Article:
Intel® MPI Library provides an experimental feature to enable support for Java MPI applications. Java bindings are available for a subset of MPI-2 routines. For a full list of supported routines, refer to the Developer Reference, section Miscellaneous > Java* Bindings for MPI-2 Routines.

Running Java* MPI applications

Follow these steps to set up the environment and run your Java* MPI application:

  1. Source mpivars.sh from the Intel® MPI Library package to set up all required environment variables, including LIBRARY_PATH and CLASSPATH.
  2. Build your Java MPI application as usual.
  3. Update CLASSPATH with the path to the jar application or pass it explicitly with the –cp option of the java command.
  4. Run your Java MPI application using the following command:
    $ mpirun <options> java <app>

    where:

    • <options> is a list of mpirun options
    • <app> is the main class of your Java application

    For example:

    $ mpirun -n 8 -ppn 1 –f ./hostfile java mpi.samples.Allreduce

Sample Java MPI applications are available in the <install_dir>/test folder.

Development Recommendations

You can use the following tips when developing Java* MPI applications:

  • To reduce memory footprint, you can use Java direct buffers as buffer parameters of collective operations in addition to using Java arrays. This approach allows you to allocate the memory out of the JVM heap and avoid additional memory copying when passing the pointer to the buffer from JVM to the native layer.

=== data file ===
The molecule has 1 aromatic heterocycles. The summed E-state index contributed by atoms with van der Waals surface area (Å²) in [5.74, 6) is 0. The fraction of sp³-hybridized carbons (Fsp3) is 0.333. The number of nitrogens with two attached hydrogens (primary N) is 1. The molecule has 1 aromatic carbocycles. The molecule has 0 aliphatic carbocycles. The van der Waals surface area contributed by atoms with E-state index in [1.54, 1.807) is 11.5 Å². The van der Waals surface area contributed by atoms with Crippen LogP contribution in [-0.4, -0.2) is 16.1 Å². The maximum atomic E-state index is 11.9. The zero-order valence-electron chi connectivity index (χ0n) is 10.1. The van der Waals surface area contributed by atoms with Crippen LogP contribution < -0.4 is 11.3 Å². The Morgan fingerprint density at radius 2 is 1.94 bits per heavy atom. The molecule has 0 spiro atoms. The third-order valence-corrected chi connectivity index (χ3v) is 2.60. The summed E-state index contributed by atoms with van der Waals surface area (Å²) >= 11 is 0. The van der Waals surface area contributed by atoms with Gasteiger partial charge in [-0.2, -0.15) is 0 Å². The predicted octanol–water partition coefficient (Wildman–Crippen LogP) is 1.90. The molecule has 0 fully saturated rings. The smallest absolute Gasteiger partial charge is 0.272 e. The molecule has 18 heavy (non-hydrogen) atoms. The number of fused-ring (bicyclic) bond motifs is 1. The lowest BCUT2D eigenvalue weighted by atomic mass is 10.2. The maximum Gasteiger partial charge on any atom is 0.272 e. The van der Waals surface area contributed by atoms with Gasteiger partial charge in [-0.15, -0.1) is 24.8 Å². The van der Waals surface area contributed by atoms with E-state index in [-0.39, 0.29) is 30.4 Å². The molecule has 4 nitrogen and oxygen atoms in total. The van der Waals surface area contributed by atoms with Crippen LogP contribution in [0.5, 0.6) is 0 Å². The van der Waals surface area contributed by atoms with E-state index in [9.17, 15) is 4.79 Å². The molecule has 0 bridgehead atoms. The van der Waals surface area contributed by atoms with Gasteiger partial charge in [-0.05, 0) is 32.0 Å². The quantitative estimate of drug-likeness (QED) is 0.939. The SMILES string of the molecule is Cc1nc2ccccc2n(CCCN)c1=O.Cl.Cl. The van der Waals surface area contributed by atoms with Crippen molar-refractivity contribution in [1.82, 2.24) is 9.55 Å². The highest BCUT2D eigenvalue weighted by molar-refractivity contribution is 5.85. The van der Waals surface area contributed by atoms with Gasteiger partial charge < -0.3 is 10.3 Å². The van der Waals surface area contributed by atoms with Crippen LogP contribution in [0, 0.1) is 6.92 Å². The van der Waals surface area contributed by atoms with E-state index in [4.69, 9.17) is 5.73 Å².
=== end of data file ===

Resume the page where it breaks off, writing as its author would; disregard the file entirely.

• When you create Java MPI entities such as Group, Comm, Datatype, and similar, memory is allocated on the native layer and is not tracked by the garbage collector. Therefore, this memory must be released explicitly. Pointers to the allocated memory are stored in a special pool and can be deallocated using one of the following methods:
    • entity.free(): frees the memory backing the entity Java object, which can be an instance of Comm, Group, etc.
    • AllocablePool.remove(entity): frees the memory backing the entity Java object, which can be an instance of Comm, Group, etc.
    • AllocablePool.cleanUp(): explicitly deallocates the memory backing all Java MPI objects created by that moment.
    • MPI.Finalize(): implicitly deallocates the memory backing all Java MPI objects and that has not been explicitly deallocated by that moment.
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